Data extraction has also been automated in several studies using the above techniques, but more commonly via named entity recognition (NER) using models such as CRF, LSTM BioBERT, or SciBERT. Data extraction is essentially an exercise in text classification, where domain-specific words within a document are judged for relevancy based on the word itself, the words surrounding it, and the word’s position in the document — making NER techniques ideal.

BioBERT and similar BERT-based NER models are trained and fine-tuned using a biomedical corpus (or dataset) such as NCBI Disease, BC5CDR, or Species-800. Data formats for inputting data into NER models typically include Pandas DataFrame or text files in CoNLL format (ie. a text file with one word per line).

The extracted data elements can be automatically cited to the source by annotating the passage of interest so that a human reviewer can easily verify and add it to the review.

Other NLP techniques commonly used to automate parts of the SLR process are text vector (used in research identification and primary study selection), singular value decomposition (primary study selection), and latent semantic analysis models (primary study selection).

New research has also begun looking at deep learning algorithms for automatic systematic reviews, According to van Dinter et al. This includes one paper from 2020 that conducted feature extraction using a denoising autoencoder alongside a deep neural network, and a flattened vector and support vector machines to evaluate study relevance.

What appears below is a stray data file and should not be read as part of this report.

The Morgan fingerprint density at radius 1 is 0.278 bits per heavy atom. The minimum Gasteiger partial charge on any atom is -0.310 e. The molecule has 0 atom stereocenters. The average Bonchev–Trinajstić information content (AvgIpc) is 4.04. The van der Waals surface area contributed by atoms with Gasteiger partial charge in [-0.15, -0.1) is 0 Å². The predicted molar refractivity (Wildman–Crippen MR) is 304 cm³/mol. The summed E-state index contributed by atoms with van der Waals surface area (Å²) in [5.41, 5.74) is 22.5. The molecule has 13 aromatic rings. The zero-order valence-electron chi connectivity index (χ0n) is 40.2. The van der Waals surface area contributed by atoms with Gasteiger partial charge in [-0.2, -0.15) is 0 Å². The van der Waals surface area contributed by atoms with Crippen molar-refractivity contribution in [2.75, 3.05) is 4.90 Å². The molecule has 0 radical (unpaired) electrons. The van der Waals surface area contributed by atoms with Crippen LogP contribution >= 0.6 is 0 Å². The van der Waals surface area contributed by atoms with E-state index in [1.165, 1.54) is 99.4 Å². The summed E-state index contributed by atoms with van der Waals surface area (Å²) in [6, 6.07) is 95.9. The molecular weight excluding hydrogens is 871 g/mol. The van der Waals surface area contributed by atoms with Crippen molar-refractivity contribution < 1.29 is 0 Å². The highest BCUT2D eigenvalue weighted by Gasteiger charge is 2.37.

NLP for SLR data extraction in action

Several studies have shown the viability of automated extraction through NLP models. This study by Bui et al. used ML and NLP to generate automatic summaries of full-text articles, achieving high rates of recall (91.2% compared to 83.8%) and precision (59% density of relevant sentences to 39%) compared to humans. Another study, albeit from 2010, used an automated extraction system (called ExaCT) to assist researchers in locating and extracting critical pieces of information from full-text randomized clinical trial (RCT) documents. It extracted data at a 94 percent partial accuracy rate and returned fully correct data nearly 70 percent of the time.

And this study used ML models to successfully extract sentences from full-text articles relevant to PICO elements (PICO element identification and extraction for developing clinical research questions is another very time-consuming element of SLR production).

Speed up SLR creation and improve accuracy with CapeStart

NLP techniques hold tremendous promise for unlocking greater value and efficiencies in SLRs and meta-analyses. But medical researchers aren’t machine learning engineers and don’t have the time or bandwidth to build these solutions themselves.

That’s why CapeStart’s data scientists and NLP-aided systematic literature review solutions can be a force multiplier for your organization, helping automate or semi-automate several elements of the time-consuming and expensive SLR, PICO, or meta-analyses processes.

We’ve got deep experience working with biomedical datasets such as NCBI Disease, BC5CDR, and Species-800, along with deploying and fine-tuning NER models based on BioBERT and SciBERT. CapeStart’s data preparation and annotation team can also transform any dataset into the required Pandas DataFrame or CoNLL formats for input to train NER models.

Contact us today to explore our wide range of healthcare-focused NLP and data annotation solutions, from custom NLP models for specific healthcare applications to data preparation for training, tweaking, and fine-tuning model accuracy.